May I ask if your Mother is on any medication to slow down the dementia? Mine is and it has helped. Although every day is still "Ground Hog Day"! I find it helpful to speak as you would to a child, very simply and patiently and slowly. Get their attention first by looking directly into their face, smile, make whatever you have to say sound like fun, even like a game as you would with a small child you are trying to teach. My Mother and I have lots of laughs together because I have finally found a way to help through each day while she deals with this sad, sad fog that has encompassed her brain. I pray that I can stay strong for her. I always try to remember she is not doing this on purpose, there is no way my Mother would ever have wanted to be like this. I hope you find a way to help yourself and your Mother. God Bless.
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Sorry if I misread something into the housecleaning issue. Part of that was from experience. As my family's life became more chaotic, I had less time to focus on things like cooking and cleaning. Just didn't have the energy.

And gradually I began to feel a sense of loss of control. So when I set aside time and do some floor to ceiling cleaning, I feel as though the house and dust bunnies aren't usurping my rights.

I've also read of similar situations, so I was also extrapolating to yours. No criticism or reactionary behavior was intended.

Guess I better shut up now before I really put my foot in my mouth!
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Well put akdaughter!
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Lastone, I feel your pain. It is a lot to handle and can become overhelming very quickly. I know you don't want to put her in a home but may I suggest you at least look into an Adult Foster Home. These are small usually 6-10 residents and therefore they get more attention. If you check my profile page you will find a link where I wrote about these types of homes. They are becoming very popular because they are a family like setting and cost half of nursing home living. You may like this option. Everyone has to find their right balance. I hope you can find yours. Reach out to me anytime, I am a family caregiver for mom and also a private caregiver for my clients. I have been on both sides of the fence. Wishing the best for you. Ruth Anne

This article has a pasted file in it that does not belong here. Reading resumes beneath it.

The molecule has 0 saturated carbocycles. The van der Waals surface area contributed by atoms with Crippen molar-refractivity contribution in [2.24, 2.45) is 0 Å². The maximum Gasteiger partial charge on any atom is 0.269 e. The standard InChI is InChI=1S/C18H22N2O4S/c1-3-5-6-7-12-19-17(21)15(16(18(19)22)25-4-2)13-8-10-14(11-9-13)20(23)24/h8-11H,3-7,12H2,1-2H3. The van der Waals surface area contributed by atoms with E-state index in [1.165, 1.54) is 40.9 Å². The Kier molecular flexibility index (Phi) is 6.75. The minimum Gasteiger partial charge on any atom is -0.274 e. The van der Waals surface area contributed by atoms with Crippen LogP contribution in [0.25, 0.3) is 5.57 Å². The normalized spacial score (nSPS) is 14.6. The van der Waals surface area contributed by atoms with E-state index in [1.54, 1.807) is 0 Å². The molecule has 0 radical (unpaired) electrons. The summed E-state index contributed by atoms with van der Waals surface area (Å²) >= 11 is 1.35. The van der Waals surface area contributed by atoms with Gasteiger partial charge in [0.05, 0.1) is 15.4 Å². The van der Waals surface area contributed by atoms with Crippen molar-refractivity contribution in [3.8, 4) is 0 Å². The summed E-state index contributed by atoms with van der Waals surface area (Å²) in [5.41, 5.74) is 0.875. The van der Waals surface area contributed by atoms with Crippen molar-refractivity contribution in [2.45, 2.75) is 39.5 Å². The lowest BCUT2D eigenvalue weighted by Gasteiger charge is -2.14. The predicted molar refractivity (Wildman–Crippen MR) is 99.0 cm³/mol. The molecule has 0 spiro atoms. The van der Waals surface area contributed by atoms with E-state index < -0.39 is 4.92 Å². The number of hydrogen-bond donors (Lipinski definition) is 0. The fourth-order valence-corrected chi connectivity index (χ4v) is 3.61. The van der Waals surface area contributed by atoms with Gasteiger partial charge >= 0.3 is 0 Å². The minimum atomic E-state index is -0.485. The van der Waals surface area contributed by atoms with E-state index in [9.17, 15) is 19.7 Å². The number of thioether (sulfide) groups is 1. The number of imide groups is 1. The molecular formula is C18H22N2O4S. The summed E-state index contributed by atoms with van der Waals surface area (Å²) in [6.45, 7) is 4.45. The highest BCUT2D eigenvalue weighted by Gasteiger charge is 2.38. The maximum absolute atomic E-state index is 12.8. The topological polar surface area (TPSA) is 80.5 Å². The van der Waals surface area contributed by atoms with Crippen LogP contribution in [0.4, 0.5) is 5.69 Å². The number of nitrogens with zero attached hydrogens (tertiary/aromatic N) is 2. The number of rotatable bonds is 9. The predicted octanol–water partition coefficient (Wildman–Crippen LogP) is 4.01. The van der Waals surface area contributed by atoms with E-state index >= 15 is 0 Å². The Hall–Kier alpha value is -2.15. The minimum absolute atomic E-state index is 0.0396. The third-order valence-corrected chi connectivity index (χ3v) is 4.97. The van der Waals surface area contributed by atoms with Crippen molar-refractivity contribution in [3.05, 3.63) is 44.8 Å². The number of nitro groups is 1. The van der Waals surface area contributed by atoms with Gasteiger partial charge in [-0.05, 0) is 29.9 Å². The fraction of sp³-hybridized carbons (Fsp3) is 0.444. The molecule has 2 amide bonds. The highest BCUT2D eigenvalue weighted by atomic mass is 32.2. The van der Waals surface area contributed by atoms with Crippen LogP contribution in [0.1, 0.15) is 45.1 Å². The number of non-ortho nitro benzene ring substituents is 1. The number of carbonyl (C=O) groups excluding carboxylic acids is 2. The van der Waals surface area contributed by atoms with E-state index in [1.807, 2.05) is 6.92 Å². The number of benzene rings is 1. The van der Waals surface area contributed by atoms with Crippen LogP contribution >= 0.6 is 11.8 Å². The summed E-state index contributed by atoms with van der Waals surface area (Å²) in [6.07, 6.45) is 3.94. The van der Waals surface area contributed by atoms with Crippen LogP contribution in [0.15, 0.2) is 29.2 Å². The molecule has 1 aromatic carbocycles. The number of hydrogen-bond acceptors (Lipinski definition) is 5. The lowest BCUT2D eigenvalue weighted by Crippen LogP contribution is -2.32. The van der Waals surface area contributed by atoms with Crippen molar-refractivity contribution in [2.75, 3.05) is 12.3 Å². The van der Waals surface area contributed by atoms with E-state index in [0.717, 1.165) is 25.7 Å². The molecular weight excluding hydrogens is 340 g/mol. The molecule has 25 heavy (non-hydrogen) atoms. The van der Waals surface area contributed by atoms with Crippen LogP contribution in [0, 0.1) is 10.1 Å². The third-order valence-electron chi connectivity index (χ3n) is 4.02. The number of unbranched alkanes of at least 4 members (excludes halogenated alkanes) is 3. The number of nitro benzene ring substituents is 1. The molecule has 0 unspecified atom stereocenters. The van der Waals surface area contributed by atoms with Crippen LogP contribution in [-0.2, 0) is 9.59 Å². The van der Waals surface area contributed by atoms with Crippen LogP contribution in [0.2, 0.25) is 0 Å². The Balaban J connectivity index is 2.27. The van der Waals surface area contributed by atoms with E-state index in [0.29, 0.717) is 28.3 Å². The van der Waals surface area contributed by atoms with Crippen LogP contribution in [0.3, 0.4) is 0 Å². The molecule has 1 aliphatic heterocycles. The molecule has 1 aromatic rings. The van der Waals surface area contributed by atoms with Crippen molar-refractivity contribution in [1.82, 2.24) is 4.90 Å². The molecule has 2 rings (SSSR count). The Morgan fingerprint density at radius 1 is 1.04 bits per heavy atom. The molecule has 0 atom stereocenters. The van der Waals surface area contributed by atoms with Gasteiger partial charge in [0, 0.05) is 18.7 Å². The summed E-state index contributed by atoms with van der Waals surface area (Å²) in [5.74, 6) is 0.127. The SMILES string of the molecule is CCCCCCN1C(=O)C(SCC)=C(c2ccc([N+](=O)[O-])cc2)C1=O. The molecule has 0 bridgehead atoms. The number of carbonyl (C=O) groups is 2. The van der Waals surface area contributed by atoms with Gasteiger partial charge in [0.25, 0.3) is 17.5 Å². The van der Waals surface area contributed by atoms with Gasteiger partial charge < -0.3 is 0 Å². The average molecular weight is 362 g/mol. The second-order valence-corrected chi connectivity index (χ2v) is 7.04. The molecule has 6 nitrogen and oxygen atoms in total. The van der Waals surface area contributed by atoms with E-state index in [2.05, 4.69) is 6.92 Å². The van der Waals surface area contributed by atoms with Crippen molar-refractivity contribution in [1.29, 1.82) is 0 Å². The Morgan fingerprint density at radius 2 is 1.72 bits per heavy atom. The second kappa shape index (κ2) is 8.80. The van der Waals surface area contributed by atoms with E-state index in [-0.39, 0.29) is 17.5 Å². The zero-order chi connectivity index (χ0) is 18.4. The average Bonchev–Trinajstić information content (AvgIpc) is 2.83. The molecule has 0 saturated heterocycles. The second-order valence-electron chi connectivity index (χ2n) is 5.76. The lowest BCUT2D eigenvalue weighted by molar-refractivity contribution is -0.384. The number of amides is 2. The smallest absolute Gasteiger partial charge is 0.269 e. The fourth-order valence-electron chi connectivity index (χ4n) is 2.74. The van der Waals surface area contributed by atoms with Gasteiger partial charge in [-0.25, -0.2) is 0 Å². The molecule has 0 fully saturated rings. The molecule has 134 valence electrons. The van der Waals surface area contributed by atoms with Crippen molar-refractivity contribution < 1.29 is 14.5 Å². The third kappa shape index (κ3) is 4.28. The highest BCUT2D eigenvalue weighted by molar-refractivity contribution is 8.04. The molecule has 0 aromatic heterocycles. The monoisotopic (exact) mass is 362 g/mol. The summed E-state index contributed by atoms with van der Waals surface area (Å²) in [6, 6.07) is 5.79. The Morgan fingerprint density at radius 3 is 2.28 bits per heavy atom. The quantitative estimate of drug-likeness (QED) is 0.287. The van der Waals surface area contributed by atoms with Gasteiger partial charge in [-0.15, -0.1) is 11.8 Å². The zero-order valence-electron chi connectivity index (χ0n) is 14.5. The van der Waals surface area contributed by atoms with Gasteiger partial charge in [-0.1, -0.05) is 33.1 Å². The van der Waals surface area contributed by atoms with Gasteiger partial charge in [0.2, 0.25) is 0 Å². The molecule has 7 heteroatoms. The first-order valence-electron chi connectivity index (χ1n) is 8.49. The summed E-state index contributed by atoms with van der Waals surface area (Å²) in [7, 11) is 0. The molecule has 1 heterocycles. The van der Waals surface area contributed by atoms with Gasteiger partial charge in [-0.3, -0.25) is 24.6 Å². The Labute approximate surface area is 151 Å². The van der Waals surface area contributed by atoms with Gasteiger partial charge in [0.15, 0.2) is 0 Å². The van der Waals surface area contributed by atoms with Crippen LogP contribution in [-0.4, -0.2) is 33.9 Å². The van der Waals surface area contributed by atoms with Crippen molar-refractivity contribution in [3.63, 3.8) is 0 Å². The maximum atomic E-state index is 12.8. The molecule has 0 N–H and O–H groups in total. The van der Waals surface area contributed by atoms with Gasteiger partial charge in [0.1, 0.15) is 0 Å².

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Just another thought on this line of conversation -- I'm so glad we can converse this way and let others in to our often chaotic life with our loved ones. I can't imagine sharing my struggles with any of my family members or even church friends -- they would surely judge me as being selfish, inconsiderate, and unkind. And sometimes I am, just like many of you, but as I look back at the 3 years my mom has lived with my husband and I, I realize that I am basically a very loving and kind person being in a situation that tries my patience to an unbearable limit and where I fall often, but like all of you, I have learned to get back up and continue on this journey, because no matter what, my mom(dad, husband etc.) IS WORTH IT! She is almost 98 years old, wheelchair bound and has dementia, but still has enough wits about her to tell me when I kiss her goodnight and tell her I love her, "thank you for taking care of me". I open the window of my emotions and all the anger, frustration, and dissatisfaction with my life, flies out in the night air. (your loved one may never say that and I'm truly sorry for you if they don't )We need to get all those negative feelings out before we become monsters and this is where we do it and most of us understand totally and support each other. By doing this we are allowing each other to heal and learn new ways of handling difficult things and how to listen with our mind and our heart. Thank you for all of you -- we need each other in this 24/7 journey that we have been called to travel on whether we want to or not.
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Lady, that is so emotional, yet so true and insightful. I realize after reading that how much our parents must keep from us, perhaps not only from admission of frailty and embarrassment at growing old, but also to protect us.

I've copied it and intend to read it whenever I feel myself growing older, but also when I'm tempted to be short with my father. It will be a reminder that he sees life from a very different, and a very compromised, perspective than I.

I did Google it and found that it's an excerpt from a Chicken Soup for the Caregivers' Soul book. I'm tempted to read the book, which I believe I have, but I'll probably use up all the remaining Kleenexes I have.

Thank you for sharing this very moving revelation of a woman growing old.